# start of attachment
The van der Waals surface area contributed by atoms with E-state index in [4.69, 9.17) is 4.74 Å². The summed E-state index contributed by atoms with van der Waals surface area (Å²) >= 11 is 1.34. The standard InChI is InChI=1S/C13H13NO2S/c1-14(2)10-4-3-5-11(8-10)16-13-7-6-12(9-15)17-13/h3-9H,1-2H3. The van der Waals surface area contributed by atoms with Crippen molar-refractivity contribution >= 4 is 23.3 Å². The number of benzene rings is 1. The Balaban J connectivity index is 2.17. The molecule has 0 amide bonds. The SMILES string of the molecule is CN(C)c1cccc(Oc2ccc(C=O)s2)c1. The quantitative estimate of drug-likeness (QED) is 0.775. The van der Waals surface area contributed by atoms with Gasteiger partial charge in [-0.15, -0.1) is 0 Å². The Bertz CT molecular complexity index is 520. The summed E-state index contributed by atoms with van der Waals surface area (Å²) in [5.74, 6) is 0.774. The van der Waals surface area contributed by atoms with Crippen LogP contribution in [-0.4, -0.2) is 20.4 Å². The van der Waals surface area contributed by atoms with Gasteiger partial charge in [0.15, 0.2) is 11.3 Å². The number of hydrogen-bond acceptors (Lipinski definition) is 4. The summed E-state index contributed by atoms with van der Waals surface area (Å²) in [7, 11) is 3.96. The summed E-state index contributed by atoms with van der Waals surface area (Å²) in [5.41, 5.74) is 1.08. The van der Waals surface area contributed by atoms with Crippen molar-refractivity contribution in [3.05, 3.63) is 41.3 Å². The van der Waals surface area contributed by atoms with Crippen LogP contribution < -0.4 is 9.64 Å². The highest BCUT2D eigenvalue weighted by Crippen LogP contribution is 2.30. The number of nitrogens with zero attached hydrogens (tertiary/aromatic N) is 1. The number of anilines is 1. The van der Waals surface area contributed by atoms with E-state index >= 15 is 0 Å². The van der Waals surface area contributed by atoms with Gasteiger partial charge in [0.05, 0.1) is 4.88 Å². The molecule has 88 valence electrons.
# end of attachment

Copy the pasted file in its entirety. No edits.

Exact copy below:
The van der Waals surface area contributed by atoms with E-state index in [4.69, 9.17) is 4.74 Å². The summed E-state index contributed by atoms with van der Waals surface area (Å²) >= 11 is 1.34. The standard InChI is InChI=1S/C13H13NO2S/c1-14(2)10-4-3-5-11(8-10)16-13-7-6-12(9-15)17-13/h3-9H,1-2H3. The van der Waals surface area contributed by atoms with Crippen molar-refractivity contribution >= 4 is 23.3 Å². The number of benzene rings is 1. The Balaban J connectivity index is 2.17. The molecule has 0 amide bonds. The SMILES string of the molecule is CN(C)c1cccc(Oc2ccc(C=O)s2)c1. The quantitative estimate of drug-likeness (QED) is 0.775. The van der Waals surface area contributed by atoms with Gasteiger partial charge in [-0.15, -0.1) is 0 Å². The Bertz CT molecular complexity index is 520. The summed E-state index contributed by atoms with van der Waals surface area (Å²) in [5.74, 6) is 0.774. The van der Waals surface area contributed by atoms with Crippen LogP contribution in [-0.4, -0.2) is 20.4 Å². The van der Waals surface area contributed by atoms with Gasteiger partial charge in [0.15, 0.2) is 11.3 Å². The number of hydrogen-bond acceptors (Lipinski definition) is 4. The summed E-state index contributed by atoms with van der Waals surface area (Å²) in [7, 11) is 3.96. The summed E-state index contributed by atoms with van der Waals surface area (Å²) in [5.41, 5.74) is 1.08. The van der Waals surface area contributed by atoms with Crippen molar-refractivity contribution in [3.05, 3.63) is 41.3 Å². The van der Waals surface area contributed by atoms with Crippen LogP contribution < -0.4 is 9.64 Å². The highest BCUT2D eigenvalue weighted by Crippen LogP contribution is 2.30. The number of nitrogens with zero attached hydrogens (tertiary/aromatic N) is 1. The number of anilines is 1. The van der Waals surface area contributed by atoms with E-state index >= 15 is 0 Å². The van der Waals surface area contributed by atoms with Gasteiger partial charge in [0.05, 0.1) is 4.88 Å². The molecule has 88 valence electrons.